The case challenging the constitutionality of California's Proposition 8 is "an attractive vehicle" for determining "whether the States may discriminate against gay men and lesbians in the provision of marriage licenses" — but the Supreme Court should pass on the case, lawyers challenging the law say, and let stand an appeals court ruling that strikes down the 2008 amendment on narrow grounds.
If the Supreme Court takes the advice of Ted Olson, David Boies and the other lawyers representing the plaintiffs in Perry v. Brown, then Proposition 8 would remain unconstitutional, as the Ninth Circuit Court of Appeals held, and same-sex couples in California would regain the right to marry that they had been able to exercise briefly in 2008.
The proponents of the law asked the Supreme Court on July 31 to take the case and uphold the voter-initiated constitutional amendment that had the effect of reversing a California Supreme Court decision that allowed same-sex couples in the state to begin marrying under state law.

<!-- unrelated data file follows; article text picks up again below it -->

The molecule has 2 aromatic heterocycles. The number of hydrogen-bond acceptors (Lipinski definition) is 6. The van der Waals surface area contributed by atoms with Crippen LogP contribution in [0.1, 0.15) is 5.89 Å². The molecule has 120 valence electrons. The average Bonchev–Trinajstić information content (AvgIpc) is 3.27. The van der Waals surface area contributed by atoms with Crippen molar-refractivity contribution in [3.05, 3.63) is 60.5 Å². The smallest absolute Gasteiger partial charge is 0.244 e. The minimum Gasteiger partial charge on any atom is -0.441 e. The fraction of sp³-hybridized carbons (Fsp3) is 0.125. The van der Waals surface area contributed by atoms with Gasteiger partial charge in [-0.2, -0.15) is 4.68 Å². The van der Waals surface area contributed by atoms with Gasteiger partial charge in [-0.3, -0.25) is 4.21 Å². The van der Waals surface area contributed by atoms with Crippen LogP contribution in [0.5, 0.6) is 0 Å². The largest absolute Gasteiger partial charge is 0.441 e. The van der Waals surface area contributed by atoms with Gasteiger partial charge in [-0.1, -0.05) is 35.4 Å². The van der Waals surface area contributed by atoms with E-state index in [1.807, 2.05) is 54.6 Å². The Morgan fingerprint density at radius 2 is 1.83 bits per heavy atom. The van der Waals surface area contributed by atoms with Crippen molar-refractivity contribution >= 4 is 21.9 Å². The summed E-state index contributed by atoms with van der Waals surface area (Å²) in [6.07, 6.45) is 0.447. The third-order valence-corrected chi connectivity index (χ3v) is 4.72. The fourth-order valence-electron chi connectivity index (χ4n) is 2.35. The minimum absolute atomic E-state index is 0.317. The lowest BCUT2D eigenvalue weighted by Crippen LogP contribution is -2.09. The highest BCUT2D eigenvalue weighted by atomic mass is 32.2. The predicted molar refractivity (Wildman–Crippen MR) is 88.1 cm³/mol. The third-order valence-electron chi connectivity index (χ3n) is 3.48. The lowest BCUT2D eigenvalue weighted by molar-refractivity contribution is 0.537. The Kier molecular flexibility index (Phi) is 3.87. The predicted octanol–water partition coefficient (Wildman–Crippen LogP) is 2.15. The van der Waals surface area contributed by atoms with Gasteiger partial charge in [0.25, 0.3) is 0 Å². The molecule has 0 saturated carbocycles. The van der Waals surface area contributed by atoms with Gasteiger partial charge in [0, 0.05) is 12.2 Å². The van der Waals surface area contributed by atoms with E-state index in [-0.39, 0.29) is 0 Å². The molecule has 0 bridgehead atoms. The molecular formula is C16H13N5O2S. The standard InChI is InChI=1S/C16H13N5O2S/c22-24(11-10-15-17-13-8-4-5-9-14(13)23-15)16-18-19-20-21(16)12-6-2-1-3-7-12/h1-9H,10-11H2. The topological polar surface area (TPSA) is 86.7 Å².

In the filing before the Supreme Court, Olson, who was President George W. Bush's top Supreme Court lawyer in the Department of Justice, is the counsel of record for the plaintiffs — meaning it is he who would be likely to make the case to the justices in oral argument should the court accept the case.
He and Boies, Al Gore's lawyer in the 2000 election recount litigation who opposed Olson at the Supreme Court, argue today that the lower court decision striking down Proposition 8 properly applied a 1996 Supreme Court case, Romer v. Evans, calling the Ninth Circuit's opinion a "straightforward application of settled Supreme Court precedent."
Now this is interesting. What Boies and Olson are saying is that the Prop 8 ruling should be passed up for the much more germane to the entire country cases before SCOTUS of the multiple appeals courts striking down DOMA, but in the meantime, let California have gay marriage back. Be a pal.
It's actually clever, and it's something I agree with. It also makes an inordinate amount of sense. It's the DOMA cases that will decide the fate of same-sex marriage in the country, and I'm betting that decision could come as early as next year.
But that also means that the Supremes could cause all kinds of chaos too.